HC Deb 29 April 1920 vol 128 cc1397-402
23. Lieut.-Commander KENWORTHY

asked the Under-Secretary of State for Foreign Affairs whether Mr. Vladimir Jabotinsky has been sentenced to 15 years' penal servitude; whether this is the gentleman who was largely instrumental in raising the 38th Royal Fusiliers, which fought in Palestine by the side of British regiments; on what charge was he tried; what was the composition of the Court; whether any appeal will be allowed; and whether any Arabs or Christians have been tried in connection with the recent disturbances in Palestine?

24. Mr. KILEY

asked the Under-Secretary for Foreign Affairs whether the Government sent instructions a few months ago to the British administration in Palestine that they were to regard. the establishment of a Jewish national home in Palestine as an accomplished fact; whether Mr. Vladimir Jabotinsky, who raised the first Jewish regiment to fight in the British Army in Palestine, was sentenced a few days ago by a British court-martial to 15 years' penal servitude according to the Ottoman penal code; and whether he will explain the reason for basing the sentence upon this code, in view of the Government's declared policy concerning Palestine?

37. Mr. SPOOR

asked the Prime Minister whether he has received any information indicating a lack of sympathy on the part of the British military administration in Palestine with the Government's declared policy of establishing in that country a Jewish national home; and whether he can say when the military administration will be exchanged for a civil administration in order that practical steps may be taken without delay to carry out the Government's repeated promise?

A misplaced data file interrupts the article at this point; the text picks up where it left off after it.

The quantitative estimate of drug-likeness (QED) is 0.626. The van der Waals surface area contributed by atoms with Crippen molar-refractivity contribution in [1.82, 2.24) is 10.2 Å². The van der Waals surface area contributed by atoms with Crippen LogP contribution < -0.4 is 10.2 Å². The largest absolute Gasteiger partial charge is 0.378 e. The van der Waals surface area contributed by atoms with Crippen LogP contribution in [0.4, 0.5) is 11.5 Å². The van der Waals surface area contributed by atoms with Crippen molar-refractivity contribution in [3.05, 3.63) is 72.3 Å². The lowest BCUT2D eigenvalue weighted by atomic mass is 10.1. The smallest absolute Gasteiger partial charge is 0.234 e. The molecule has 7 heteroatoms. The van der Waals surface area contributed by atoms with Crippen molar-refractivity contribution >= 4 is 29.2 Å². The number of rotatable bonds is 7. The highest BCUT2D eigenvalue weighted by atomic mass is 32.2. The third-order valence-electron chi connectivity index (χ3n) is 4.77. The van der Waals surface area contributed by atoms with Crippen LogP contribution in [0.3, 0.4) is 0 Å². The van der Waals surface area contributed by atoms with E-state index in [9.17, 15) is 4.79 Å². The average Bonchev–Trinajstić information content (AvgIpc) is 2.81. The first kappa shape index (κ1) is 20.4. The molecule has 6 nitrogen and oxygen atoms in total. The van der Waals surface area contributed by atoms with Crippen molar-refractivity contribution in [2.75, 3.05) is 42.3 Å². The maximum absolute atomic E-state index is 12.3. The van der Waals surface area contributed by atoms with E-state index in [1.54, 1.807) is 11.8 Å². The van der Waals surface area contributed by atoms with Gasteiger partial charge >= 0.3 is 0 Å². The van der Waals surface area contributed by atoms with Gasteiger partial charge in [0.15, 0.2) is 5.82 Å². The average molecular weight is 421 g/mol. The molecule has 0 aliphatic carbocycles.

38. Lieut.-Colonel MURRAY

asked the Prime Minister the nature and composition of the inquiry that is being held into the recent disturbances in Jerusalem; and whether it is being conducted in public?

61. Lieut.-Colonel POWNALL

asked the Lord Privy Seal whether his attention has been called to the statement that Mr. Vladimir Jabotinsky had been condemned in Jerusalem to 15 years' penal servitude; and, if so, whether, in view of Mr. Jabotinsky's services during the War, he will have inquiries made as to the circumstances which have caused such a sentence?


asked the Secretary of State for War and Air (1) whether the recent outbreaks of disorder in Jerusalem were preceded by anti-Jewish political demonstrations in that city; whether he has any information to the effect that such demonstrations were worked up by agents from Egypt;

(2) on how many days between the 1st and 10th April rioting took place at Jerusalem between Mahommedans and Jews; what was the total number of casualities in the two communities, respectively; whether any damage was done to religious edifices or private property; if so, has any estimate been made of the amount of the damage; will any compensation be paid; and, if so, by whom?


asked the Secretary for War and Air whether the British military authorities in Palestine were warned beforehand by the Zionist Commission that anti-Jewish excesses were probable at the time of the Nebi. Moussa festival; why these warnings were disregarded by the chief military administrator; and whether the formation of a Jewish self-defence corps was amply justified under the circumstances?

The SECRETARY of STATE for WAR and AIR (Mr. Churchill)